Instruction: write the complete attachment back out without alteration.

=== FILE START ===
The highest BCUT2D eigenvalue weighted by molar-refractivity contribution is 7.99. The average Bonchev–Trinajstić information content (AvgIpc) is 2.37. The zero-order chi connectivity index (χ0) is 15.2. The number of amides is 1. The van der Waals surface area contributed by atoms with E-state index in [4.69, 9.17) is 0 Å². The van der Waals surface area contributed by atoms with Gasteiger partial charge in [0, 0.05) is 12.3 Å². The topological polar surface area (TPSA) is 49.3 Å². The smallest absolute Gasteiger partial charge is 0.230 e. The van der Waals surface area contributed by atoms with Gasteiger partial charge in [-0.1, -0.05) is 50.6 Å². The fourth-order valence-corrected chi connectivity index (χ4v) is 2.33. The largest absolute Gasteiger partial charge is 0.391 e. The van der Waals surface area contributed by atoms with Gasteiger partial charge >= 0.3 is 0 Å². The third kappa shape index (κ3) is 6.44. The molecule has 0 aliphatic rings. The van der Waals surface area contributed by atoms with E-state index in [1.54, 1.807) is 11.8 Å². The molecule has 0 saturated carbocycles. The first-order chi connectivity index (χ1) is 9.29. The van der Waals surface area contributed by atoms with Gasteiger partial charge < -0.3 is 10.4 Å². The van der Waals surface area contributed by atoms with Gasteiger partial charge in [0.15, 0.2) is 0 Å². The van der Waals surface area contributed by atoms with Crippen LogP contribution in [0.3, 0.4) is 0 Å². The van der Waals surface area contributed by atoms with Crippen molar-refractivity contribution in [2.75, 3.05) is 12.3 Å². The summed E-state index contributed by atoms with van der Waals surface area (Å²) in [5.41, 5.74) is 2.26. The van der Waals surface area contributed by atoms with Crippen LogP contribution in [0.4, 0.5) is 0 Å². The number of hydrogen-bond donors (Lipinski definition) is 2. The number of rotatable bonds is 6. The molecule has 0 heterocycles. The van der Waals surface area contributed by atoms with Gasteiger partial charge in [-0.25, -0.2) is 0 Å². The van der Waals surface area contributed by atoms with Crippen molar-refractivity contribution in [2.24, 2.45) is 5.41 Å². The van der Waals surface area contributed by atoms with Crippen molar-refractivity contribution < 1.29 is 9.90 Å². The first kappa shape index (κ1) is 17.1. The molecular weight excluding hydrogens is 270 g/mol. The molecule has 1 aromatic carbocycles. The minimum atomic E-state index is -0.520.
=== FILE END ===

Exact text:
The highest BCUT2D eigenvalue weighted by molar-refractivity contribution is 7.99. The average Bonchev–Trinajstić information content (AvgIpc) is 2.37. The zero-order chi connectivity index (χ0) is 15.2. The number of amides is 1. The van der Waals surface area contributed by atoms with E-state index in [4.69, 9.17) is 0 Å². The van der Waals surface area contributed by atoms with Gasteiger partial charge in [0, 0.05) is 12.3 Å². The topological polar surface area (TPSA) is 49.3 Å². The smallest absolute Gasteiger partial charge is 0.230 e. The van der Waals surface area contributed by atoms with Gasteiger partial charge in [-0.1, -0.05) is 50.6 Å². The fourth-order valence-corrected chi connectivity index (χ4v) is 2.33. The largest absolute Gasteiger partial charge is 0.391 e. The van der Waals surface area contributed by atoms with Gasteiger partial charge >= 0.3 is 0 Å². The third kappa shape index (κ3) is 6.44. The molecule has 0 aliphatic rings. The van der Waals surface area contributed by atoms with E-state index in [1.54, 1.807) is 11.8 Å². The molecule has 0 saturated carbocycles. The first-order chi connectivity index (χ1) is 9.29. The van der Waals surface area contributed by atoms with Gasteiger partial charge < -0.3 is 10.4 Å². The van der Waals surface area contributed by atoms with Gasteiger partial charge in [0.15, 0.2) is 0 Å². The van der Waals surface area contributed by atoms with Crippen LogP contribution in [0.3, 0.4) is 0 Å². The van der Waals surface area contributed by atoms with Crippen molar-refractivity contribution in [2.75, 3.05) is 12.3 Å². The summed E-state index contributed by atoms with van der Waals surface area (Å²) in [5.41, 5.74) is 2.26. The van der Waals surface area contributed by atoms with Crippen LogP contribution in [0.4, 0.5) is 0 Å². The number of hydrogen-bond donors (Lipinski definition) is 2. The number of rotatable bonds is 6. The molecule has 0 heterocycles. The van der Waals surface area contributed by atoms with Gasteiger partial charge in [-0.25, -0.2) is 0 Å². The van der Waals surface area contributed by atoms with Crippen molar-refractivity contribution in [2.24, 2.45) is 5.41 Å². The van der Waals surface area contributed by atoms with Crippen molar-refractivity contribution < 1.29 is 9.90 Å². The first kappa shape index (κ1) is 17.1. The molecular weight excluding hydrogens is 270 g/mol. The molecule has 1 aromatic carbocycles. The minimum atomic E-state index is -0.520.